One of the most effective ways to save your business money as a landlord is by utilizing the tax deductions available.
Knowing which deductions you qualify for and how to use them will greatly improve your profit margin.
Here are some key tax deductions all landlords should know about:
Home Office Deduction
Many landlords these days run their rental business remotely. If this is you, there’s a good chance you qualify for the home office deduction.
If you have a home office in a spare room, a den, a garage, or another building on your property, you can deduct some of your home expenses as business expenses. Here’s how to know whether you qualify:
- You must be considered a business for tax purposes
- Your home office must be used specifically for business activities
- You must use your home office regularly
- You must meet one of these four requirements:
- You consistently and exclusively perform your rental activities in your home office.
- Your most important business activities are conducted in your home office.
- You use a separate building on your property specifically for rental activities.
- You hold business meetings or meet with key stakeholders, such as tenants, in your home office.
Casualty Loss Deductions
If your property suffers damage or loss due to theft, vandalism, a natural disaster, or an accident, you may receive a casualty loss deduction. To qualify as a casualty loss, the damage must happen suddenly and unexpectedly.
Expenses for normal wear and tear or gradual deterioration cannot be deducted as casualty losses. You can, however, use the casualty loss deduction to deduct the expenses of a tree falling on your roof during a violent storm, for example.
Car and Local Transportation Deductions
Local trips made for rental activities can be deducted with car and local transportation deductions. This means you can deduct day trips to and from:
- Your rental property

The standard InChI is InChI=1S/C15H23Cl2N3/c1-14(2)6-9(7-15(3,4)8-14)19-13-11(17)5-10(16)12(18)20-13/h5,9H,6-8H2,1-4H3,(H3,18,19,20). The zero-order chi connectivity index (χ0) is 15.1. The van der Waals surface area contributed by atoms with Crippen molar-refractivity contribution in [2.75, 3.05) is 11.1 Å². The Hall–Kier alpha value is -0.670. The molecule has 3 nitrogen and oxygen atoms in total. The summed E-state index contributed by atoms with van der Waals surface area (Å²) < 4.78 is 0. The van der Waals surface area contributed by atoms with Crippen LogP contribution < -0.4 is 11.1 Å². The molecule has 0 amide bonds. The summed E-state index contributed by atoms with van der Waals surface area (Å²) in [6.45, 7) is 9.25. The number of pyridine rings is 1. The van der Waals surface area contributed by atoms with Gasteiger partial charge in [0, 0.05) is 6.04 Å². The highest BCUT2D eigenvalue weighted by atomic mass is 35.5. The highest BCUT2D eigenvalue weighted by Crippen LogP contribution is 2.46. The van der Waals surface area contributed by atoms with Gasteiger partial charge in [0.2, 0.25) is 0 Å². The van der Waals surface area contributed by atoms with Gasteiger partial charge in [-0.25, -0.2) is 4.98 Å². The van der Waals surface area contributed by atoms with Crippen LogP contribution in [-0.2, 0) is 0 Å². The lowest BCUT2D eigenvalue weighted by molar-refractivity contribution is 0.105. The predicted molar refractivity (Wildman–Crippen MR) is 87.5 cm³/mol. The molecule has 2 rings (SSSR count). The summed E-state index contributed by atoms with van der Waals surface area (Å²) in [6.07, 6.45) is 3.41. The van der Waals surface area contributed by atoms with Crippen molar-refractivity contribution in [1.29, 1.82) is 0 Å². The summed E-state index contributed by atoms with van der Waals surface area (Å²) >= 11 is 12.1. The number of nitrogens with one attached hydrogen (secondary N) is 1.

- Your prominent place of business (including a home office)
- A store to buy supplies specifically for real estate purposes
- Locations for meeting tenants, lawyers, vendors, etc.
- The dump for taking garbage from rental properties
- A local college to receive education about landlord-related activities
There are two ways to deduct local transportation expenses. The first is to use the standard mileage rate, which is a rate set by the IRS that you deduct for every mile you drive for business purposes. With that being said, what is the standard mileage rate for 2022? Currently, it’s 62.5 cents per mile. You must use the standard mileage rate in the first year you use the car for rental activities, or you won’t be able to use it in the future. You also cannot use the standard mileage rate if you use more than five cars simultaneously for rental activity.
The second way to deduct local transportation expenses is by using the actual expense method. This involves keeping track of the expenses of operating your car for rental purposes, such as gas, oil, repairs and maintenance, insurance, lease payments, tires, etc. You can only deduct expenses by the percentage you use your car for business purposes. This method involves keeping precise records of all your expenses, so it’s generally more labor-intensive than using the standard mileage rate.
Rental Loss Deductions
When your expenses exceed the amount you bring in via rent and other revenue sources from owning rental properties, you experience a rental loss. Most new landlords experience a rental loss at the end of the year.
The good news is you can deduct your losses with rental loss deductions. You must, however, follow the passive loss rule. For context, rent is a form of passive income, while a day job is considered active income, and investments are considered portfolio income. The passive loss rule allows you to only deduct rental loss from your passive income. You can’t deduct it from the active or portfolio categories. With that being said, the $25,000 offset and real estate profession exemption are exceptions to this rule that you may be able to take advantage of.
Whether you’re new to owning rental properties or a seasoned vet, understanding the tax deductions at your disposal is a crucial way to save money as a landlord. You probably qualify for one or more of the deductions outlined in this article, so if you haven’t taken advantage of them yet, make sure you do so this tax season.